There are so many stats that you can reel off about Hall’s time at Iowa State and why he was worthy of first-round consideration in the NFL Draft. You can start with the 21 touchdowns scored in 2020, followed by 20 touchdowns in 2021. 713 of his 1472 yards last year came after contact, and he forced 76 missed tackles. He had 36 runs of 10 or more yards and 22 runs of 15+ yards. He didn’t commit a single penalty and he caught 90.2% (37/41) of passes thrown his way, he had 328 yards after the catch and had a measly 2.6% drop percentage. He set an FBS record by rushing for at least one touchdown in 24 consecutive games, and that streak is still going as he suits up for the Jets.
Those are the stats, but he meant so much more to Iowa State, he was a leader and team captain, a power for good in the local community, and a good student in the classroom.
I asked Steve about Breece’s success at Iowa State and if it was a surprise to his high school coaching staff:
“No we felt during the recruting process that Iowa State with their staff he would have the most success there and a chance to play early. He took advantage of it when they gave him the nod his Freshmen year vs West Virginia and never looked back!”
Hall wore the #28 at Iowa State to honor his stepdad Jeff Smith, who was a 10th-round pick of Kansas City in the 1985 draft. He won’t be able to wear the same number in New York, with Curtis Martin having already secured the retirement of that number.
New York Jets
So what are the Jets getting in Hall, according to the man himself:
“Jets fans are getting a three-down back, a guy that can catch the ball, make people miss, run you over,” Hall said. “Somebody that plays hard. And a person who’s just as good off the field as he is on the field. So a guy that’s going to impact the community and be more than a football player.”
With Michael Carter already in the fold, the Jets will now have one of the best one-two punches in the conference and maybe even the league. The Jets will need to work out how they’ll use them to complement each other, but Hall was a big fan of Michael Carter and what he was able to do in year one:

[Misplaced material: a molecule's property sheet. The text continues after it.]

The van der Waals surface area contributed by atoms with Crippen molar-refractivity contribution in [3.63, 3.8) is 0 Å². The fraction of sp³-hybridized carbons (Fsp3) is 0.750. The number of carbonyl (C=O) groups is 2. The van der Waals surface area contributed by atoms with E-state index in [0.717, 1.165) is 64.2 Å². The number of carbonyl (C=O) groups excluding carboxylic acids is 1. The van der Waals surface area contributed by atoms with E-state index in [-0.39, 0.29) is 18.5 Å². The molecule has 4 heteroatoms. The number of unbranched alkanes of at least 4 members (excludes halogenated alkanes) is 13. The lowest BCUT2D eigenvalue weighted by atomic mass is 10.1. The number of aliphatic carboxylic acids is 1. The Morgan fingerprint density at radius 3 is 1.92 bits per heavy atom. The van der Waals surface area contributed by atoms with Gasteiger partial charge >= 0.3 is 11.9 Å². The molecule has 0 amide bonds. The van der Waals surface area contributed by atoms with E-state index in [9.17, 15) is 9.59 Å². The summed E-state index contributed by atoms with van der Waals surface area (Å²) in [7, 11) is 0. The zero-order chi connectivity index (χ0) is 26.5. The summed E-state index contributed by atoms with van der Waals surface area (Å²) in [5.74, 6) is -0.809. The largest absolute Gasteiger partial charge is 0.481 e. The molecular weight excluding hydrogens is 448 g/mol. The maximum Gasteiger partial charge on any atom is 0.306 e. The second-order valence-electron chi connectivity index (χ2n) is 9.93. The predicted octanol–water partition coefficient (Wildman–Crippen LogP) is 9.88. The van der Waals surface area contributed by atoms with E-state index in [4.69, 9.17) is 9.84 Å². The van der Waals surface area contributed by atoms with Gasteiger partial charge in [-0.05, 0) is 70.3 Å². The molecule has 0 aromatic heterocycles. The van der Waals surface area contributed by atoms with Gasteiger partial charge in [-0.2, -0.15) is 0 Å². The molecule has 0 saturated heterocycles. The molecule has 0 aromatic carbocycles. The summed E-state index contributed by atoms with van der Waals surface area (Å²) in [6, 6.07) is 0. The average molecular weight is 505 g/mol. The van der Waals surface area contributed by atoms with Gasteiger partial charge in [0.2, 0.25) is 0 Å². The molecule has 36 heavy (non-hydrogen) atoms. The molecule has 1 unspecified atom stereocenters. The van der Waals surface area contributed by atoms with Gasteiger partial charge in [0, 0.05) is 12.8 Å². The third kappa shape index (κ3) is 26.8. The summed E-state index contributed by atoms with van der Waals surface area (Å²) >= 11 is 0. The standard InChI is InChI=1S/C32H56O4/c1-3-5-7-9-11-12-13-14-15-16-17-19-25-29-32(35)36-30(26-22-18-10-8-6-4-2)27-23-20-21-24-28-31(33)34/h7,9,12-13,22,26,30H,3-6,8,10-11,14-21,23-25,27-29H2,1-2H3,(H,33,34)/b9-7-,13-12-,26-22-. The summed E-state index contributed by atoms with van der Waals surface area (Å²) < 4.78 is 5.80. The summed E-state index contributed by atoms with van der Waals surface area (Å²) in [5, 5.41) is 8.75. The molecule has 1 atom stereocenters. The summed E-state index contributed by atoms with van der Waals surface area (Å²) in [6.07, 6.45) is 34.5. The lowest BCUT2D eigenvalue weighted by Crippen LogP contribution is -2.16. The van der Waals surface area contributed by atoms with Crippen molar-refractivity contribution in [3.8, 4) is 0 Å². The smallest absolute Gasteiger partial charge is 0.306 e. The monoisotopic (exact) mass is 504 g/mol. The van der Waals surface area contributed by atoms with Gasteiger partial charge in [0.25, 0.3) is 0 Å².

“I got to watch his game a lot, just watch how he’s a bruiser but he can also make you miss,” Hall said of Carter, per the Jets’ post-draft transcript. “I think I can come in and compliment him really well. I can’t wait to get in there and learn from him.”
When talking about the selection of Hall, Jets GM Joe Douglas could barely hide his excitement, there was a twinkle in his eye and a grin dying to escape as he exclaimed:
“The thing that jumps out with him is that he’s a home run threat, he can score from anywhere on the field. Excellent elusiveness, excellent balance through contact, and another guy who can be a weapon in the passing game. He has really natural ball skills, and he’s a tough tackle in open space. He’s one of the more elusive backs. We feel like we have one of the more elusive backfields with him, Mike (Carter), Tevin (Coleman), and Ty (Johnson).”
I asked Hall’s high school coach what we can expect from Breece as a New York Jet:
“Buckle your seat belts because you are going to fall in love with a great human being. He is a better person off the field then he is on!”
Everywhere you look you have people wanting to tell you just how good Breece is as a player and as a human. Randy Peterson of the Des Moines Register waxed poetic about Hall and what he’s going to bring to the bright lights of New York City:
"If it's an old-school running back with a new-wave edge you were seeking in the NFL Draft — you got him. Iowa State's Breece Hall is as throwback as they come. Standout rusher with top-end speed? Check. Soft enough hands to catch passes out of the backfield? Check. Low-to-the-ground and balanced blocker? Checkmate.
"In New York, Hall will become an immediate threat with star potential.
Patience + Acceleration
This is the aspect of Breece’s game that reminds me of Jonathan Taylor. He doesn’t just run blindly, he shows a real appreciation for timing, being patient to allow his lineman to open up lanes, and as soon as they’re open he puts on the Jets and that acceleration is very real. Here’s an example from the Fiesta Bowl against Oregon.
Power + Missed Tackles
Hall is a 217 pound back who ran a 4.39 forty at the combine, that doesn’t happen very often. He plays to his size and he plays to his speed as well, he’s very difficult to bring down in the open field and when he’s got a full head of steam, you should probably get out of the way. Here’s a play against West Virginia where he showcased that power, an ability to force missed tackles and a little of that 4.39 speed.
Open field Agility
I couldn’t decide which clip to use for this one as there are so many, but Hall’s open field agility and balance are exceptional. They allow him to change direction quickly, keep defensive backs off guard and accelerate laterally. He’s a nightmare to defend.
Breeze has soft hands in the passing game and his 90%+ catch rate in 2021 is testament to this, he can leak out the backfield or get involved on designed runs. He focuses first on catching and then on making things happen, and good things usually happen after he catches the ball.
Thanks for reading The Jets Way! Subscribe for free to receive new posts and support my work.